From Publishers Weekly
LAPD homicide detectives Michael Lomax and Terry Biggs take on a killer targeting a group of police officers' wives in Karp's irreverent third mystery (after 2007's Bloodthirsty
). When spouses of some of Lomax and Biggs's closest co-workers are found murdered, they begin their investigation by questioning the surviving members of the LA Flippers, the partnership of cop wives who, along with popular mystery writer Nora Bannister, have found a lucrative way to flip houses in the highly competitive Southern California real estate market. With the body count rising and pressure from Lomax and Biggs's superiors to close the case fast, the wisecracking duo must somehow track down a cunning psychopath before Biggs's wife becomes the killer's next target. Blending the gritty realism of a Joseph Wambaugh police procedural with the sardonic humor of Janet Evanovich, Karp delivers a treat that's not only laugh-out-loud funny but also remarkably suspenseful. (Apr.)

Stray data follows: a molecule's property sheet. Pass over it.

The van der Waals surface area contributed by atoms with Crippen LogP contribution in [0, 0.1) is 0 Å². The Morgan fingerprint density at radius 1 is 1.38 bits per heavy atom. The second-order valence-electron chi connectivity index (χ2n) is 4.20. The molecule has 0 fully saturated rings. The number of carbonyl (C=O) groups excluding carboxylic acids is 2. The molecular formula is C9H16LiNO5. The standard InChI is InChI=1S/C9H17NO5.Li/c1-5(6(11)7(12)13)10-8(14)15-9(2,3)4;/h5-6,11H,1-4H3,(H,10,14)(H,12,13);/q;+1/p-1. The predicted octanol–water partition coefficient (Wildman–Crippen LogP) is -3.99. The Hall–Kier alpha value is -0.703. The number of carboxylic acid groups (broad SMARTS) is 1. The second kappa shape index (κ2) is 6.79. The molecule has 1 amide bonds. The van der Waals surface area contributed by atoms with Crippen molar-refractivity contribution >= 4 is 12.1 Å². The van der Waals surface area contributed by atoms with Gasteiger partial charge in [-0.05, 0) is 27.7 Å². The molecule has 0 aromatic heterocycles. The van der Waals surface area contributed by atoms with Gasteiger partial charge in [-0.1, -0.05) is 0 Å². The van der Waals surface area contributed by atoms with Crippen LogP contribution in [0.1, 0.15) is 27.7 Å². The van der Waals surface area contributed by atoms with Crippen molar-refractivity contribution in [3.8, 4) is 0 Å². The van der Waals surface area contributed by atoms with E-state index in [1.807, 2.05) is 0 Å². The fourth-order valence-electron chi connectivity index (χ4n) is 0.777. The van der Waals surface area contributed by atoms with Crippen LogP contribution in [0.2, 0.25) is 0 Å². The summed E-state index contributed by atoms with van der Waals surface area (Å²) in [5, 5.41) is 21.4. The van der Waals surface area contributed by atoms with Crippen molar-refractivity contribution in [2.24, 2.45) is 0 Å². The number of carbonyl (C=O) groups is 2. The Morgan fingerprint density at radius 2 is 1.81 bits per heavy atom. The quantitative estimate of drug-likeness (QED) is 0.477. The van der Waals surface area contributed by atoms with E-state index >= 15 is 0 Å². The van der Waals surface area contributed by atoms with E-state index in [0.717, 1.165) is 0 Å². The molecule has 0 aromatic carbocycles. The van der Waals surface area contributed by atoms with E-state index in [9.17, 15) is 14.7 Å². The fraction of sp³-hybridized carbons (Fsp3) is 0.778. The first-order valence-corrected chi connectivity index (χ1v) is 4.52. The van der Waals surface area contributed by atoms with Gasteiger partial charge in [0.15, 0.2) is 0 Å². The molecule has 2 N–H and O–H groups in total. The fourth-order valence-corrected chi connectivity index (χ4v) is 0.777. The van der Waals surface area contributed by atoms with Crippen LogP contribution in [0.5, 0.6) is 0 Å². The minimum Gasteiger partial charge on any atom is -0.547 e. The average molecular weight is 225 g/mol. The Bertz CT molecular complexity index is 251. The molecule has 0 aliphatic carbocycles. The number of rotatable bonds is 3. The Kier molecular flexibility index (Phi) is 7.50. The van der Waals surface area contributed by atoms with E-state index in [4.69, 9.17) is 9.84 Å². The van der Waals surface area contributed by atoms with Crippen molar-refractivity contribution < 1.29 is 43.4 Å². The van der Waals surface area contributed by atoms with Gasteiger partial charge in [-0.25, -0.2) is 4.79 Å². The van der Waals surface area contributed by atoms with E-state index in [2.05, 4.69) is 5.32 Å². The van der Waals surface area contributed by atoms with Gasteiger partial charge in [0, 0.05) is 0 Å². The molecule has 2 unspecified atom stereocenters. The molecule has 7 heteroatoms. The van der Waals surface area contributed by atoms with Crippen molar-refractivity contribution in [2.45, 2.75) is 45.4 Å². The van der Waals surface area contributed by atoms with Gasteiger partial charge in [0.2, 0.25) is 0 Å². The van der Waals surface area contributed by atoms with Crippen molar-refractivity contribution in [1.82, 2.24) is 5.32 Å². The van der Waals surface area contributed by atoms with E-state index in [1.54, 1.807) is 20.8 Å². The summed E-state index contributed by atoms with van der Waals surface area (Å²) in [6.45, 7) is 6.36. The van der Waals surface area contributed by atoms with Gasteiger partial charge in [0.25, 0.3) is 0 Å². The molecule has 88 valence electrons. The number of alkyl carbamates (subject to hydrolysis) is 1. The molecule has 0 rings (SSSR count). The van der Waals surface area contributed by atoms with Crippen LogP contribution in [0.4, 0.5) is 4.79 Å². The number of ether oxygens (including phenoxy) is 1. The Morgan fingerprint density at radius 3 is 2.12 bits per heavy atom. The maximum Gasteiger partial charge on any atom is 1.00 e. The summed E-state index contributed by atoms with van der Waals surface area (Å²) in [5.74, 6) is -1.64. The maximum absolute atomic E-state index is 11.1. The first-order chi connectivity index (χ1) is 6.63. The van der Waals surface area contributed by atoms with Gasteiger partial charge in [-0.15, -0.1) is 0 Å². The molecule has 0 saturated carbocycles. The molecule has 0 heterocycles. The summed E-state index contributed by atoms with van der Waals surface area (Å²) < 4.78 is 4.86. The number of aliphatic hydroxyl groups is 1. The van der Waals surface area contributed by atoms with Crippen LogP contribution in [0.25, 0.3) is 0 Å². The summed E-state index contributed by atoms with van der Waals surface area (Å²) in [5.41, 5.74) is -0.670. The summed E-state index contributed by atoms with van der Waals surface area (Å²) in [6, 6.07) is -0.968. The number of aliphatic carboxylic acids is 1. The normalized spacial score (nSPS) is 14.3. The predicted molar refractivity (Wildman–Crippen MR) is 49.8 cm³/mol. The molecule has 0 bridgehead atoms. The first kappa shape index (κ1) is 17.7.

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Cop wives are dropping like flies in Karp’s third offering to feature the irrepressible Los Angeles Police Department detective team of Mike Lomax and Terry Biggs. All of the victims were partners in a real-estate venture: flipping houses for fun and profit. (The group, which included mystery novelist Nora Bannister, had an ingenious gimmick; in her books, Bannister would set a murder at the address of an actual home up for sale). Lomax and Biggs think they’ve nabbed the killer, but too many loose ends remain, including a couple of widowed cops who are behaving very suspiciously. With their own romantic partners in peril, Lomax and Biggs set out in search of damning evidence before higher-ups shut the case in their face. Karp’s earlier novels (The Rabbit Factory, 2006, and Bloodthirsty, 2007) were gems of comic timing, focusing on good-natured Lomax and one-liner-slinging Biggs. This time around the attention is more on secondary characters and plot. That’s all well and good, though series fans may be a bit disappointed to see two such scenery-chewing stars forced to share center stage. --Allison Block